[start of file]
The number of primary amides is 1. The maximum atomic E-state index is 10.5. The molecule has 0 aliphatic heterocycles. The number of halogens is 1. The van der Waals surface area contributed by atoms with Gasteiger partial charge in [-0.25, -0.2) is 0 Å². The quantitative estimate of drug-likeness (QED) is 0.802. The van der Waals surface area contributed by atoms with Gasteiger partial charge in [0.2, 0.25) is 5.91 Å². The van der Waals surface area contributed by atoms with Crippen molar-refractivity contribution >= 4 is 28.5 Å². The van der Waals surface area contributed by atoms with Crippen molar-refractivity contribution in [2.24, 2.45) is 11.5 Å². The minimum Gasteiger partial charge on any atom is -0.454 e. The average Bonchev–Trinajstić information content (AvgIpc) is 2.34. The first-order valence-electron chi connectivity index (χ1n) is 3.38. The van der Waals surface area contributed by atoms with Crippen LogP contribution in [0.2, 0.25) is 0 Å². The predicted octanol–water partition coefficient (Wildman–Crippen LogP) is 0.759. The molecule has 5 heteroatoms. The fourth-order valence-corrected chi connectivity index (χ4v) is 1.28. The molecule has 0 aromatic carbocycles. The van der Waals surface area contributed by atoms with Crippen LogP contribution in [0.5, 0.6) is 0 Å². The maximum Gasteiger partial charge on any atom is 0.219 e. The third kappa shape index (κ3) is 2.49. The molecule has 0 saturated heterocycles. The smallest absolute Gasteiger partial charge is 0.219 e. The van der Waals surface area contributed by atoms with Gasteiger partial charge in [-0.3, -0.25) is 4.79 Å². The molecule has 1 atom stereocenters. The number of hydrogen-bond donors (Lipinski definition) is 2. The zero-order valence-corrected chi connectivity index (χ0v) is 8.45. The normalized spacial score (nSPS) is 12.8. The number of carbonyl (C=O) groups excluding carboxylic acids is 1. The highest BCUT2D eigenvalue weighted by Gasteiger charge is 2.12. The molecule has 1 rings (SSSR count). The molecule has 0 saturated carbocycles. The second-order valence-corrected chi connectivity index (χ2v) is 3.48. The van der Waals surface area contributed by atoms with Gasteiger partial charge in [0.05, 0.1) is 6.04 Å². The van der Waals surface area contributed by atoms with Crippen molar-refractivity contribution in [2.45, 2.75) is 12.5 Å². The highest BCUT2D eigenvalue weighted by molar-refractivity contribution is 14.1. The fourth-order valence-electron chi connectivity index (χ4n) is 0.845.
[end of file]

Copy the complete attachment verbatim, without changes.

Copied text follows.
The number of primary amides is 1. The maximum atomic E-state index is 10.5. The molecule has 0 aliphatic heterocycles. The number of halogens is 1. The van der Waals surface area contributed by atoms with Gasteiger partial charge in [-0.25, -0.2) is 0 Å². The quantitative estimate of drug-likeness (QED) is 0.802. The van der Waals surface area contributed by atoms with Gasteiger partial charge in [0.2, 0.25) is 5.91 Å². The van der Waals surface area contributed by atoms with Crippen molar-refractivity contribution >= 4 is 28.5 Å². The van der Waals surface area contributed by atoms with Crippen molar-refractivity contribution in [2.24, 2.45) is 11.5 Å². The minimum Gasteiger partial charge on any atom is -0.454 e. The average Bonchev–Trinajstić information content (AvgIpc) is 2.34. The first-order valence-electron chi connectivity index (χ1n) is 3.38. The van der Waals surface area contributed by atoms with Crippen LogP contribution in [0.2, 0.25) is 0 Å². The predicted octanol–water partition coefficient (Wildman–Crippen LogP) is 0.759. The molecule has 5 heteroatoms. The fourth-order valence-corrected chi connectivity index (χ4v) is 1.28. The molecule has 0 aromatic carbocycles. The van der Waals surface area contributed by atoms with Crippen LogP contribution in [0.5, 0.6) is 0 Å². The maximum Gasteiger partial charge on any atom is 0.219 e. The third kappa shape index (κ3) is 2.49. The molecule has 0 saturated heterocycles. The smallest absolute Gasteiger partial charge is 0.219 e. The van der Waals surface area contributed by atoms with Gasteiger partial charge in [-0.3, -0.25) is 4.79 Å². The molecule has 1 atom stereocenters. The number of hydrogen-bond donors (Lipinski definition) is 2. The zero-order valence-corrected chi connectivity index (χ0v) is 8.45. The normalized spacial score (nSPS) is 12.8. The number of carbonyl (C=O) groups excluding carboxylic acids is 1. The highest BCUT2D eigenvalue weighted by Gasteiger charge is 2.12. The molecule has 1 rings (SSSR count). The molecule has 0 saturated carbocycles. The second-order valence-corrected chi connectivity index (χ2v) is 3.48. The van der Waals surface area contributed by atoms with Gasteiger partial charge in [0.05, 0.1) is 6.04 Å². The van der Waals surface area contributed by atoms with Crippen molar-refractivity contribution in [2.45, 2.75) is 12.5 Å². The highest BCUT2D eigenvalue weighted by molar-refractivity contribution is 14.1. The fourth-order valence-electron chi connectivity index (χ4n) is 0.845.